Best of all, now is the perfect time to plant garlic here! If you decide to pick up a bulb from the farmers market or store just make sure it still has its roots attached! Simply separate the cloves and plant, root side down, about 3 inches deep and at least 6 inches apart! Harvest the garlic when leaves and stem start to turn brown, usually in the late summer.
Written by Janet Douberly, Program Coordinator at Downtown Greens.
You can find the latest Front Porch Article here!
a visit from the first lady
We recently had the pleasure of hosting Virginia's First Lady, Pamela Northam, here in our gardens! Delegate Joshua Cole also joined us as they got to see what we have been up to over the last several months. Thank you Adele Uphaus and The Free Lance-Star for a great article about their visit here at Downtown Greens. It was a beautiful day to walk around the garden and speak with the very knowledgeable First Lady of Virginia.
Hello and happy October! This fall weather has had all of us outside enjoying nature as much as we can! Take a look at our most recent newsletter where we talk about our brand new site and some recent events we've been a part of!
If you aren't signed up for our monthly newsletter, feel free to do so here!
We are pleased to announce that Downtown Greens now participates in the Combined Federal Campaign (CFC), a workplace giving program of the federal government of the United States. Watch our 2020 CFC trailer and contribute to Downtown Greens by using CFC code 73255.
From the CFC website, here are six great reasons to give through the CFC:
1. Thousands of charities are already vetted and approved for you to choose from.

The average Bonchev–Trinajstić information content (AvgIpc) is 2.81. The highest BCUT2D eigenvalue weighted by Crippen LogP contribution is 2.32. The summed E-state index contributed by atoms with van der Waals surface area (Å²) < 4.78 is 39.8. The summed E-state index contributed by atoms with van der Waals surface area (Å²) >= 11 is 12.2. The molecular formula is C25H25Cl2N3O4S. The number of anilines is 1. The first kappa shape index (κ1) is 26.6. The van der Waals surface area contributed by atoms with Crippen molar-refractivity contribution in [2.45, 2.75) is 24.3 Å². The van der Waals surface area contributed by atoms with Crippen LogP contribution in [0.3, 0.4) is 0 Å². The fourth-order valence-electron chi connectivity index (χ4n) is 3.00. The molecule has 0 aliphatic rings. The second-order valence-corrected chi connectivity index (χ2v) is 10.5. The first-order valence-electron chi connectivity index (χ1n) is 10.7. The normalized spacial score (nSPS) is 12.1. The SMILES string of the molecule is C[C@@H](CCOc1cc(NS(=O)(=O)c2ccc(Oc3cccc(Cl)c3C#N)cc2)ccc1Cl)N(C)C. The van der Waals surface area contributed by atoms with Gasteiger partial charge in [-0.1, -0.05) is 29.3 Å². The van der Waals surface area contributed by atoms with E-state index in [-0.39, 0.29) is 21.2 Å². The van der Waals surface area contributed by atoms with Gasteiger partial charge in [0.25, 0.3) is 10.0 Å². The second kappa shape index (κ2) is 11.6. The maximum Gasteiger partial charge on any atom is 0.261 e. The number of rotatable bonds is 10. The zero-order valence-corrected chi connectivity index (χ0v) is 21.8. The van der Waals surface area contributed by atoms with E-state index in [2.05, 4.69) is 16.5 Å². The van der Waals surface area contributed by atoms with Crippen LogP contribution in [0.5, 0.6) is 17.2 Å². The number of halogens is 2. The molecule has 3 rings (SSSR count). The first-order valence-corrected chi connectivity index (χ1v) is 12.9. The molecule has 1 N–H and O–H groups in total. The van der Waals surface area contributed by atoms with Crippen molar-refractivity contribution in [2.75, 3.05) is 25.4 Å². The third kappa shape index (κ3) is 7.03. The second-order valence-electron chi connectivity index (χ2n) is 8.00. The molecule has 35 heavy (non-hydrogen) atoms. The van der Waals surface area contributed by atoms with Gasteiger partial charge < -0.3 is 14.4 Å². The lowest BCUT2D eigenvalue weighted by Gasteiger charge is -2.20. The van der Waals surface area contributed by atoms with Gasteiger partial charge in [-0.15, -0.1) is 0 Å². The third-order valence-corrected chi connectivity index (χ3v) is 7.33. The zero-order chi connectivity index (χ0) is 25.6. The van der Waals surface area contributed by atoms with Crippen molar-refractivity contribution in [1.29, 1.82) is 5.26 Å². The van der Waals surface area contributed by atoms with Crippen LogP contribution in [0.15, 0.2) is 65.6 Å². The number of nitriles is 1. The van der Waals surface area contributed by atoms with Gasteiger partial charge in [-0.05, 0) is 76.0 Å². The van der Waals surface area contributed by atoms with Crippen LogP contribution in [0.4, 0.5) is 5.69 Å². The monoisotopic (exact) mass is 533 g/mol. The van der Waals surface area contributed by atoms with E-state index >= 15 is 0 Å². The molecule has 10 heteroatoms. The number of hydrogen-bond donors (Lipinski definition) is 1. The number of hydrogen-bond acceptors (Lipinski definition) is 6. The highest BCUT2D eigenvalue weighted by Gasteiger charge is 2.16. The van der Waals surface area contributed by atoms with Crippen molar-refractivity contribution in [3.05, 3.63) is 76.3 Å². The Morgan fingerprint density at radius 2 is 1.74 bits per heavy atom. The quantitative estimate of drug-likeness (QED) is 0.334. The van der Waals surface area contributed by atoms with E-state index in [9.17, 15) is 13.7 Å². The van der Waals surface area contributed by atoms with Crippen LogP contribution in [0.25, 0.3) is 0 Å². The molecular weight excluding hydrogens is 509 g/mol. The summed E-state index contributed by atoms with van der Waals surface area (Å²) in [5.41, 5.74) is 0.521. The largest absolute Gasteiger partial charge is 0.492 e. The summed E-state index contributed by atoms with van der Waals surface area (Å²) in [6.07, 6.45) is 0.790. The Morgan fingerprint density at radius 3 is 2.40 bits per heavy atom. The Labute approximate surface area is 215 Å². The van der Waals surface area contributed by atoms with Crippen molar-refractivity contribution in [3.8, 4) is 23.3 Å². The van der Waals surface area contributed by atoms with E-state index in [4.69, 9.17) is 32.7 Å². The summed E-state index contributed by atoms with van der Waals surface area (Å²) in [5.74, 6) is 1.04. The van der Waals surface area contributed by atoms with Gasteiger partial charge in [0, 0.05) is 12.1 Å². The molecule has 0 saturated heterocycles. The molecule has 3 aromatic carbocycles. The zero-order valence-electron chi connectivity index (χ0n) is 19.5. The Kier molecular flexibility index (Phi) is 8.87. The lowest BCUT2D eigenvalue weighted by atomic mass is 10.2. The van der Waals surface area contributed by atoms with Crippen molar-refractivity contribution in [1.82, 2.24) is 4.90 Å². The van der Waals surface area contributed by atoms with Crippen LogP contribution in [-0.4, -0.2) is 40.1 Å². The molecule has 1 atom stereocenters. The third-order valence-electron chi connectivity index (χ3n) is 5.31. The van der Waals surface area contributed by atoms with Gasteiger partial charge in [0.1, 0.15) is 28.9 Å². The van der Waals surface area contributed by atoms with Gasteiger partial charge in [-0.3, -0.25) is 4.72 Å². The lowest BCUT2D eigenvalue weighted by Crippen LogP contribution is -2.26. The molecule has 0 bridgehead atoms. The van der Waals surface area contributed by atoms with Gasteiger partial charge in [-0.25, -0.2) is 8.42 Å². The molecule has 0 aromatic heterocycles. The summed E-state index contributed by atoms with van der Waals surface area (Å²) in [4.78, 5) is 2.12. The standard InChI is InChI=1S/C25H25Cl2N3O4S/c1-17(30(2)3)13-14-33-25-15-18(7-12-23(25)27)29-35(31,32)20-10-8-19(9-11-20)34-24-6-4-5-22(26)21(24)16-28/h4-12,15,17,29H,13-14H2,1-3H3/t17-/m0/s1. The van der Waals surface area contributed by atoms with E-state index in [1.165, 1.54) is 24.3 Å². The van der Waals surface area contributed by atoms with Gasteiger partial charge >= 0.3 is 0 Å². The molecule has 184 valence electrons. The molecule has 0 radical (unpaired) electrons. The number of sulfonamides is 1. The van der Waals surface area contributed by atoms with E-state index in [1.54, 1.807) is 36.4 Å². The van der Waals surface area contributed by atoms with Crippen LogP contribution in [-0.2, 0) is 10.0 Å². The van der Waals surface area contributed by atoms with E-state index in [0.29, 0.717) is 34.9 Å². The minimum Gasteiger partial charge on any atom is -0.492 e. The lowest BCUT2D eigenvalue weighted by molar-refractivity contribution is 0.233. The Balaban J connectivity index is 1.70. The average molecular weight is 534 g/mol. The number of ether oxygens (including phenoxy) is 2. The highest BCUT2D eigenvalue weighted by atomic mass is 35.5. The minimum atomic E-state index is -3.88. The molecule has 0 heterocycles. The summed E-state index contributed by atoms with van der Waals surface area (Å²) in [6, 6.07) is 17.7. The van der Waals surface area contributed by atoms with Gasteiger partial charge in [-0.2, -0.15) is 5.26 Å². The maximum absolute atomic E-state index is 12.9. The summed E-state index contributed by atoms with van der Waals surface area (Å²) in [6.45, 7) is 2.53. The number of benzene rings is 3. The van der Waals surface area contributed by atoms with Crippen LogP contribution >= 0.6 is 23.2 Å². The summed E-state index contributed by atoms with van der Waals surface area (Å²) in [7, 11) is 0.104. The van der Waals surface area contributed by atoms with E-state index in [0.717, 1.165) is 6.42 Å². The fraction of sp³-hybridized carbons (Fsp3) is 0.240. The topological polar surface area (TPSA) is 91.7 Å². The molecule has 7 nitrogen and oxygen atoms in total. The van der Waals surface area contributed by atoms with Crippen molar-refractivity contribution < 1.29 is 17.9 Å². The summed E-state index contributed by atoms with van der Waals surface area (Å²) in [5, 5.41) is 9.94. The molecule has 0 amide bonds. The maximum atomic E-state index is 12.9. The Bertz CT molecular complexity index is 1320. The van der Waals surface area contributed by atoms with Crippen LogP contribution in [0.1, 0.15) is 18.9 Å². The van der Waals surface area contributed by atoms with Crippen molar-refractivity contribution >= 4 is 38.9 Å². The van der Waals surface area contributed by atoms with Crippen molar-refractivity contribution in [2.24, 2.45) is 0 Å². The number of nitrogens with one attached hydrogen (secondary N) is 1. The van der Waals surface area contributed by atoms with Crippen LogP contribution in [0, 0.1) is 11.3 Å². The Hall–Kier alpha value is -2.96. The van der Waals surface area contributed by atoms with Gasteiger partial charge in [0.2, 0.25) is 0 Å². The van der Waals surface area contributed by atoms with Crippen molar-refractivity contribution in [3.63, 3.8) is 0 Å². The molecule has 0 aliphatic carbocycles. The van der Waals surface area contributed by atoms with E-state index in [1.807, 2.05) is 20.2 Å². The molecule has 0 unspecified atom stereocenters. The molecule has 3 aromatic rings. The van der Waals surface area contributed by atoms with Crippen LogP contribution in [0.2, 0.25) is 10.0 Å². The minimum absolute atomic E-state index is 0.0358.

2. It's convenient. You can pledge via payroll deduction and spread your gift out over the course of the year.
3. You choose your favorites. You can even support multiple charities in one pledge.
4. It's easy to renew. The secure online giving platform makes it easy to renew your gift each year.
5. You can even volunteer. Don't limit your giving! Extend your impact by pledging volunteer hours.
6. We can have a BIG impact. Together we have a collective impact, supporting thousands of charities that depend on our generosity.
Thank you for your continued support, and we hope you'll consider making your CFC contribution to Downtown Greens.
meet the board: Josie Ramos
Tell us a little about yourself!
I just celebrated my 40th birthday! I am a mom of four and they were all raised here in Fredericksburg. I have been in Fredericksburg since 1991, when I first came here with my family. My community has been Fredericksburg since 1991. They have raised me, educated me, fed me, and now they employ me. I’m still here! So I am a huge supporter of anything community, such as Downtown Greens, which is why I am here. Growing up here in the downtown area, I remember always walking by and admiring it. The more I learned about it the more I wanted to get involved.
So can you tell us a about what you do here?
I work on behalf at Micah Ministry, Empower House, and Hope House, servicing our homeless community, and I am the community housing locator, where we work to house the homeless. We are so blessed that through Covid we have had additional funding to house our homeless. We now have a 100% funding to house the homeless, we just need landlords. So that is my community job and my passion. I was raised by my community and now, I am living my truth.
What is your favorite thing about Fredericksburg?
Community! I could walk from Mayfield down to Route 1 and I guarantee you that I will run across five people that I know. That is such a blessing. I am never amongst strangers in 22401. You see a lot of people on bicycles, running, jogging.
Why did you take a job on board?
Well the staff is amazing! Hearing throughout the community about Downtown Greens is what brought me closer to it. It was all positive and having conversations with you and other staff and volunteers, I felt that I could give something. I felt that the people that I knew wanted to know and it was my job to tell them about Downtown Greens.
What is your favorite plant?
A flower. I love knockout roses. Knockout roses helped me begin to understand what a perennial and annual plant is. It was because of a conversation I had with my neighbor about her knockout roses, and it became my favorite flower. I now have four dozen roses tattooed across my body.
Write something about yourself. No need to be fancy, just an overview.